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Seeley evaporative cooling for middle eastern agriculture – study

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Evaporative cooling technology developed by Adelaide’s Seeley International could allow the further development of agriculture in the Middle East, according to a new study.

Agro-Engineer Jansher Salahuddeen revealed his study into Seeley’s Climate Wizard technology on social media as a possible answer to the challenge of growing greenhouse crops in the Middle East in summer months when temperatures soar to 45+ degrees Celsius.

“The intense heat has posed a significant challenge, limiting the potential of greenhouses to deliver on their promise of enhancing food security in Oman, where I am currently based.

“However, after extensive research and exploration, I believe I’ve found a ground-breaking solution.”

Salahuddeen said Unicorn International & Farm Tech Consultancy had explored various cooling technologies, with most requiring either high capital investment or high energy cost.

However Indirect Evaporative Cooling (IDEC) technology from Seeley was able to cool to dew point temperatures, unlike traditional Direct Evaporative Cooling (DEC) commonly used in greenhouses which only reach wet bulb temperatures.

Salahuddeen said: “To put this into perspective, if the ambient temperature is 50 degrees Celsius with 10% humidity, DEC systems can only reduce the temperature to 24 degrees Celsius.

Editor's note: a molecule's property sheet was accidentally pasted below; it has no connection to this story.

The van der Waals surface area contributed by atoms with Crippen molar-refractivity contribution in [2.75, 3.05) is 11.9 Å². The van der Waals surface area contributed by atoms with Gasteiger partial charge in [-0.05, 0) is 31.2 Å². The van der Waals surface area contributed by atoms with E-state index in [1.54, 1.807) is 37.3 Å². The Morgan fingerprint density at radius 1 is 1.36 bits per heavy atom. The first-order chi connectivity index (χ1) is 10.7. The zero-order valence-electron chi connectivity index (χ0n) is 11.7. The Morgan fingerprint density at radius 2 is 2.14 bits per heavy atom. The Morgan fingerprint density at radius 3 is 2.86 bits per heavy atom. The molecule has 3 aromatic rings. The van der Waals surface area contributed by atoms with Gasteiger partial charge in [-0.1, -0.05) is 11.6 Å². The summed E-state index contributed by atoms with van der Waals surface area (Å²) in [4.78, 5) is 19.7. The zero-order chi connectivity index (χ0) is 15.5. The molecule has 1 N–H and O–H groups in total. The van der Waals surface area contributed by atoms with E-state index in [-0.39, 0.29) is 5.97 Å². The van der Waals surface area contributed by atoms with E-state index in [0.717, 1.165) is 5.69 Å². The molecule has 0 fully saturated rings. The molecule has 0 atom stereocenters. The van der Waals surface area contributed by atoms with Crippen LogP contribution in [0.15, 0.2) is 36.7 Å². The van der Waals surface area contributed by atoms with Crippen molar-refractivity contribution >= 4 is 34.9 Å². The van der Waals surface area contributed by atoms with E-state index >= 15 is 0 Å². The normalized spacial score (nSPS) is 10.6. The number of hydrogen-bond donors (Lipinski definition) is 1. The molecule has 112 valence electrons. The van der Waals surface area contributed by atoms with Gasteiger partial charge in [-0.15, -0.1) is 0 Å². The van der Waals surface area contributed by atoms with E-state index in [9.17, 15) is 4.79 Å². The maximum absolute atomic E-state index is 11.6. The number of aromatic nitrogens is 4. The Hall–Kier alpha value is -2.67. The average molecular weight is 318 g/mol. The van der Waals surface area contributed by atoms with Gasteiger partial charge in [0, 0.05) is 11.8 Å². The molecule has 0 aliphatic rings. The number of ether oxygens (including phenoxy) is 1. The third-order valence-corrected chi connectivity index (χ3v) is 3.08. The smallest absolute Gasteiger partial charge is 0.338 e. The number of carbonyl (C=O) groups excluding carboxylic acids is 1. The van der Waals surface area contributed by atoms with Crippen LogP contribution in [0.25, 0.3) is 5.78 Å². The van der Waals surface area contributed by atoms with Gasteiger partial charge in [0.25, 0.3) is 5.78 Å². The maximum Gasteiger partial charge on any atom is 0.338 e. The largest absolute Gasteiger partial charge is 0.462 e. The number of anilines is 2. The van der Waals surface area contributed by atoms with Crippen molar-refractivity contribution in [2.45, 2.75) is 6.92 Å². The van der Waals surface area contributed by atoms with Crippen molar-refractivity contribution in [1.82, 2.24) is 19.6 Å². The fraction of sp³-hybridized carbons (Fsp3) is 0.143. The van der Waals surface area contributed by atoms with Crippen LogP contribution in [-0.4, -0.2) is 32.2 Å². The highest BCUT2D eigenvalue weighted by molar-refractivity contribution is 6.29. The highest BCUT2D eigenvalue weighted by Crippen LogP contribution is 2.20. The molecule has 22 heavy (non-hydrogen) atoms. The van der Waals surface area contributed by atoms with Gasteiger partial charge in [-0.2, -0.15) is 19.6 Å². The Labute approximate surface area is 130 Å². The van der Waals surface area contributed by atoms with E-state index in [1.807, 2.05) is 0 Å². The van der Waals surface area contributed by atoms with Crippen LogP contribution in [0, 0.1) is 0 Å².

“In contrast, IDEC systems can achieve an impressive 10 degrees Celsius.

“This represents a significant breakthrough.

“Additionally, the operational cost of IDEC is similar to DEC, but with a crucial advantage: IDEC does not increase humidity while cooling.”

Seeley was a pioneer of traditional evaporative cooling in the 1960s and has developed Climate Wizard which is based on a PVC pad made up of a series of alternating wet channels and dry channels.

Hot air from the outside is blown in through the dry channels, a portion of the air is supplied to the building, and the rest is returned to the air through the wet channels, where the evaporative cooling process takes place.

The original $2.6 million project to develop Climate Wizard was supported by the Advanced Manufacturing Growth Centre through a $1 million grant.

Salahuddeen said his team had designed a greenhouse farm that will leverage this technology to grow winter crops like berries and leafy greens.

“I believe this research has the potential to revolutionise greenhouse farming in the GCC.

“With the ability to deliver cooling at 10 degrees Celsius even when the outside temperature reaches 50 degrees Celsius, and at 80% less operational cost compared to refrigerant-based systems, we are on the brink of a transformative shift in agricultural practices.”

Salahuddeen does not appear to be connected to Seeley International.

Further reading

Seeley to expand air conditioning manufacturing

Picture: Seeley International/Picture: rooftop mounted Climate Wizard systems in Australia

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